March 28, 2007 EditionAlso in this issue...
Dressing for a job interviewBy Linda Lou Moore
There have been numerous surveys concerning manners in the workplace. The conclusions find that most highly successful people are aware of how to conduct themselves in variety of situations.
Good business manners can help make life easier ~ no matter if you are just beginning your career, or if you are changing jobs. Knowing what to do can help you to feel comfortable. If you are ready to graduate, or wanting to change jobs, looking for a new career can be a daunting experience.
You've sent out your resume and have now received the call to come for a job interview. Although there are many variables connected with the job interview, there is one thing you can control. It is the way you dress for the job interview.
Your appearance should reflect respect for you and for the job. As you walk in the door, your appearance is what often makes the first impression upon your prospective employer.
When dressing for a job interview, it is always a good idea to:
(A) Toss on whatever you can find in your closet.
(B) Wear a ball cap, it covers your dirty hair.
(C) Make a strong fashion statement, you look great in spandex.
(D) Dress according to the company's dress code.
If you answered (D), you are well on your way to making a positive first impression.
With the relaxations of dress codes, it is often confusing as to what to wear to a job interview. There may be some things that you can't control during your interview, but knowing how to dress for the job interview is the one thing you can control. If you are uncertain as to what type of dress is appropriate for your job interview you can call the company's human resource director and ask about the dress code.
If you know someone who works at the company or has information regarding the dress policy, ask for their suggestion as to what to wear. It is often said that: "Seeing is believing." A trip to the business site before your interview can help you determine the acceptable dress.
You can enhance your professional appearance by selecting clothing that is:
- Appropriate to your profession.
- Attractive, affordable and assured.
- Compatible with the geographic region.
- Matched to your job title.
- Right for the occasion.
Many business organizations want an employee who will reflect their company image. Knowing what the company expects will show that you have done your 'homework.' Here are some tried and true tips from the professionals:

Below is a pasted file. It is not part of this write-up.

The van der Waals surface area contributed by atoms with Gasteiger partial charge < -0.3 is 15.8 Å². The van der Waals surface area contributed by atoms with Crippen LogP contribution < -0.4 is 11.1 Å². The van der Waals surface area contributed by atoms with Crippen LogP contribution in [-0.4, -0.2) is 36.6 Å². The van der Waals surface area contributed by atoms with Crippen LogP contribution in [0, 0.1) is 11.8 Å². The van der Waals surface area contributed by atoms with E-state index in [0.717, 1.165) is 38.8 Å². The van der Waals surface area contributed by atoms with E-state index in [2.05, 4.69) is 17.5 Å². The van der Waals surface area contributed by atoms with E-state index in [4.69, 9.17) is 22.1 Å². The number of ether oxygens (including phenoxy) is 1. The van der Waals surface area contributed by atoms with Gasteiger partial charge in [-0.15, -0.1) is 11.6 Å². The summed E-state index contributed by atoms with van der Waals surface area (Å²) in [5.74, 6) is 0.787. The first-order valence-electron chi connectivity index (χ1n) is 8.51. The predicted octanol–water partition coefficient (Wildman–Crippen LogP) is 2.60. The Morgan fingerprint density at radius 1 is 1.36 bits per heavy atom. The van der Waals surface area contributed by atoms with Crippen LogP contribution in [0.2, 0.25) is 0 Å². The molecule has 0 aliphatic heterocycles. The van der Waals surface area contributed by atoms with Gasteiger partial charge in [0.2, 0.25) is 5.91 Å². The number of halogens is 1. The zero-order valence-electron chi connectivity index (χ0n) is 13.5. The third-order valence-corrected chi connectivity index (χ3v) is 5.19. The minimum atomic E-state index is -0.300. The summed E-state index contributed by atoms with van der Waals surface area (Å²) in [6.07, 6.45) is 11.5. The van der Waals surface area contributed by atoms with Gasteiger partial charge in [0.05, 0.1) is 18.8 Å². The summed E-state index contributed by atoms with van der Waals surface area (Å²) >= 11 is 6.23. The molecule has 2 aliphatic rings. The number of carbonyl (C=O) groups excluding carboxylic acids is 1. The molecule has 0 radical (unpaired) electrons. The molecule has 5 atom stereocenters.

Neat and clean ~ While it appears obvious that being neat and clean for a job interview is of the upmost importance, there are horror stories from interviewers telling of applicants arriving in dirty, messy or sloppy clothes.
Neat and clean are the winning combinations.
Good hygiene is a must. Shower, use deodorant, brush and floss your teeth and make certain your hair is clean.
Appearance ~ What you wear at home or with friends may not be acceptable in the business environment. Check the dress code of the company with which you are interviewing.
What may work for one company may not work at another. Be flexible and adapt. That may mean dressing differently for different companies.
In most instances:
- Business suits in dark or muted colors work best in the corporate culture.
- Polish your shoes no matter if you're wearing a business suit or something more casual.
- Clean and press your clothing.
- Dress for the job interview even if you are applying on "Casual Friday."
- Make certain that your clothing is comfortable. Clothing that is too tight or too short is not only distracting, but uncomfortable.
- Don't wear strong cologne or after shave.
- Keep jewelry to a minimum.
- Multiple body piercings and dramatic hair styles are distracting.
- Gum chewing during a job interview is considered unprofessional.
- Avoid extremes in clothing.
- Women's make-up should be as natural as possible.
- Men should shave or, if wearing a beard, mustache or goatee, make certain that facial hair is trimmed.
Linda Lou Moore is trained and certified by the Protocol School of Washington, in Washington D.C. She offers customized individual and group etiquette programs for children, teens and adults. She may be reached at P.O. Box 145, Paragould, Arkansas 72451 or at email@example.com.
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